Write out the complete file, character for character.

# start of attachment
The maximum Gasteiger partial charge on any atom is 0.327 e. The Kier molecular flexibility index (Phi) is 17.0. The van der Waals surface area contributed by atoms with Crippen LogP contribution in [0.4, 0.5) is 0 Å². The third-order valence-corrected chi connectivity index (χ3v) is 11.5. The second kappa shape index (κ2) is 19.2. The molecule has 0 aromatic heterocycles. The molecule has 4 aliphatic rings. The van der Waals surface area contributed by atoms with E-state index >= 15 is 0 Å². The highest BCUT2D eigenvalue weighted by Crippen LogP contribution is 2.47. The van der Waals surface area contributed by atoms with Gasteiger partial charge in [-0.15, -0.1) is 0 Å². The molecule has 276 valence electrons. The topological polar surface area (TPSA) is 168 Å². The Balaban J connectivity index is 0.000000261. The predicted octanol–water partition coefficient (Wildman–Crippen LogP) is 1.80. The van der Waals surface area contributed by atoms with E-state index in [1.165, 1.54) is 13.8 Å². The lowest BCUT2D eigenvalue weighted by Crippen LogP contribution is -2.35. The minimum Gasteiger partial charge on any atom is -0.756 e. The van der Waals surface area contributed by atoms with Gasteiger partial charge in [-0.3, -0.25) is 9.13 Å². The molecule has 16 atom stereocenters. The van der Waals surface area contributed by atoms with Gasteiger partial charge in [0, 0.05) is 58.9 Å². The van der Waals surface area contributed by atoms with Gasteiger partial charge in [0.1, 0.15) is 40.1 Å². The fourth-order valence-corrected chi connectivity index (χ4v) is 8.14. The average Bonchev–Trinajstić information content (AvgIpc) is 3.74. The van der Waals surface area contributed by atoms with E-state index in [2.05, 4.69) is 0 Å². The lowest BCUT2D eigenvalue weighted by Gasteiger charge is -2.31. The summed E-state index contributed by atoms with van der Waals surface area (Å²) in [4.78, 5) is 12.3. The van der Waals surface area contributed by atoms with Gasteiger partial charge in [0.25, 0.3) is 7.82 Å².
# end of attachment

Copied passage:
The maximum Gasteiger partial charge on any atom is 0.327 e. The Kier molecular flexibility index (Phi) is 17.0. The van der Waals surface area contributed by atoms with Crippen LogP contribution in [0.4, 0.5) is 0 Å². The third-order valence-corrected chi connectivity index (χ3v) is 11.5. The second kappa shape index (κ2) is 19.2. The molecule has 0 aromatic heterocycles. The molecule has 4 aliphatic rings. The van der Waals surface area contributed by atoms with E-state index >= 15 is 0 Å². The highest BCUT2D eigenvalue weighted by Crippen LogP contribution is 2.47. The van der Waals surface area contributed by atoms with Gasteiger partial charge in [-0.15, -0.1) is 0 Å². The molecule has 276 valence electrons. The topological polar surface area (TPSA) is 168 Å². The Balaban J connectivity index is 0.000000261. The predicted octanol–water partition coefficient (Wildman–Crippen LogP) is 1.80. The van der Waals surface area contributed by atoms with E-state index in [1.165, 1.54) is 13.8 Å². The lowest BCUT2D eigenvalue weighted by Crippen LogP contribution is -2.35. The minimum Gasteiger partial charge on any atom is -0.756 e. The van der Waals surface area contributed by atoms with Gasteiger partial charge in [-0.3, -0.25) is 9.13 Å². The molecule has 16 atom stereocenters. The van der Waals surface area contributed by atoms with Gasteiger partial charge in [0, 0.05) is 58.9 Å². The van der Waals surface area contributed by atoms with Gasteiger partial charge in [0.1, 0.15) is 40.1 Å². The fourth-order valence-corrected chi connectivity index (χ4v) is 8.14. The average Bonchev–Trinajstić information content (AvgIpc) is 3.74. The van der Waals surface area contributed by atoms with E-state index in [2.05, 4.69) is 0 Å². The lowest BCUT2D eigenvalue weighted by Gasteiger charge is -2.31. The summed E-state index contributed by atoms with van der Waals surface area (Å²) in [4.78, 5) is 12.3. The van der Waals surface area contributed by atoms with Gasteiger partial charge in [0.25, 0.3) is 7.82 Å².